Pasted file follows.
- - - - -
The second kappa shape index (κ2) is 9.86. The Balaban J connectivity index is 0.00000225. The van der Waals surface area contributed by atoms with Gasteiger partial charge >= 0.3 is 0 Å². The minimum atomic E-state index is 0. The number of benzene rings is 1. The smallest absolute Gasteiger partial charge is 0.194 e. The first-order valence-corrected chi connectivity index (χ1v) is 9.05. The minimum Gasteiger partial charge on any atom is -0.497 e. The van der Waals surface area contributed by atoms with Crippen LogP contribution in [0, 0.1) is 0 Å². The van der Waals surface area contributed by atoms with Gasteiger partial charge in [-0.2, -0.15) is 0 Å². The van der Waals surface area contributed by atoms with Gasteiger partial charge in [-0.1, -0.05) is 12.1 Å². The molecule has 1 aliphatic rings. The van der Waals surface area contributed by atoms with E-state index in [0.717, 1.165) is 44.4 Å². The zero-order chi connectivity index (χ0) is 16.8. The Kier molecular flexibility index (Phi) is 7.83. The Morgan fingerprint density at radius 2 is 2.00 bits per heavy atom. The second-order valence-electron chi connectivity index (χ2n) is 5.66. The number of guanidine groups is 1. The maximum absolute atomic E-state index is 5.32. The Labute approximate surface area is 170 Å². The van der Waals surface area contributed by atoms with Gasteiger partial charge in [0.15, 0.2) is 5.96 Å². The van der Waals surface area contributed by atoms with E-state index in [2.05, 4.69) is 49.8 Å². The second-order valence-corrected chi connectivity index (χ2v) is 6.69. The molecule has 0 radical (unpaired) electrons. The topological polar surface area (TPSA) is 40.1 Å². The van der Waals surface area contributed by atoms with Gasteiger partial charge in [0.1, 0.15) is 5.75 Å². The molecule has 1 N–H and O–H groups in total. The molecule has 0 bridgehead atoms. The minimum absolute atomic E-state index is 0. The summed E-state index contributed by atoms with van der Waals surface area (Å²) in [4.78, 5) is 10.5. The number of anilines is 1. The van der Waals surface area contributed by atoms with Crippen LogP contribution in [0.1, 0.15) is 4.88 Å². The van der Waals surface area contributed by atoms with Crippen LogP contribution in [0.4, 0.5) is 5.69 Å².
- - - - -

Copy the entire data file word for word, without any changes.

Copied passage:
The second kappa shape index (κ2) is 9.86. The Balaban J connectivity index is 0.00000225. The van der Waals surface area contributed by atoms with Gasteiger partial charge >= 0.3 is 0 Å². The minimum atomic E-state index is 0. The number of benzene rings is 1. The smallest absolute Gasteiger partial charge is 0.194 e. The first-order valence-corrected chi connectivity index (χ1v) is 9.05. The minimum Gasteiger partial charge on any atom is -0.497 e. The van der Waals surface area contributed by atoms with Crippen LogP contribution in [0, 0.1) is 0 Å². The van der Waals surface area contributed by atoms with Gasteiger partial charge in [-0.2, -0.15) is 0 Å². The van der Waals surface area contributed by atoms with Gasteiger partial charge in [-0.1, -0.05) is 12.1 Å². The molecule has 1 aliphatic rings. The van der Waals surface area contributed by atoms with E-state index in [0.717, 1.165) is 44.4 Å². The zero-order chi connectivity index (χ0) is 16.8. The Kier molecular flexibility index (Phi) is 7.83. The Morgan fingerprint density at radius 2 is 2.00 bits per heavy atom. The second-order valence-electron chi connectivity index (χ2n) is 5.66. The number of guanidine groups is 1. The maximum absolute atomic E-state index is 5.32. The Labute approximate surface area is 170 Å². The van der Waals surface area contributed by atoms with Gasteiger partial charge in [0.15, 0.2) is 5.96 Å². The van der Waals surface area contributed by atoms with E-state index in [2.05, 4.69) is 49.8 Å². The second-order valence-corrected chi connectivity index (χ2v) is 6.69. The molecule has 0 radical (unpaired) electrons. The topological polar surface area (TPSA) is 40.1 Å². The van der Waals surface area contributed by atoms with Gasteiger partial charge in [0.1, 0.15) is 5.75 Å². The molecule has 1 N–H and O–H groups in total. The molecule has 0 bridgehead atoms. The minimum absolute atomic E-state index is 0. The summed E-state index contributed by atoms with van der Waals surface area (Å²) in [4.78, 5) is 10.5. The number of anilines is 1. The van der Waals surface area contributed by atoms with Crippen LogP contribution in [0.1, 0.15) is 4.88 Å². The van der Waals surface area contributed by atoms with Crippen LogP contribution in [0.4, 0.5) is 5.69 Å².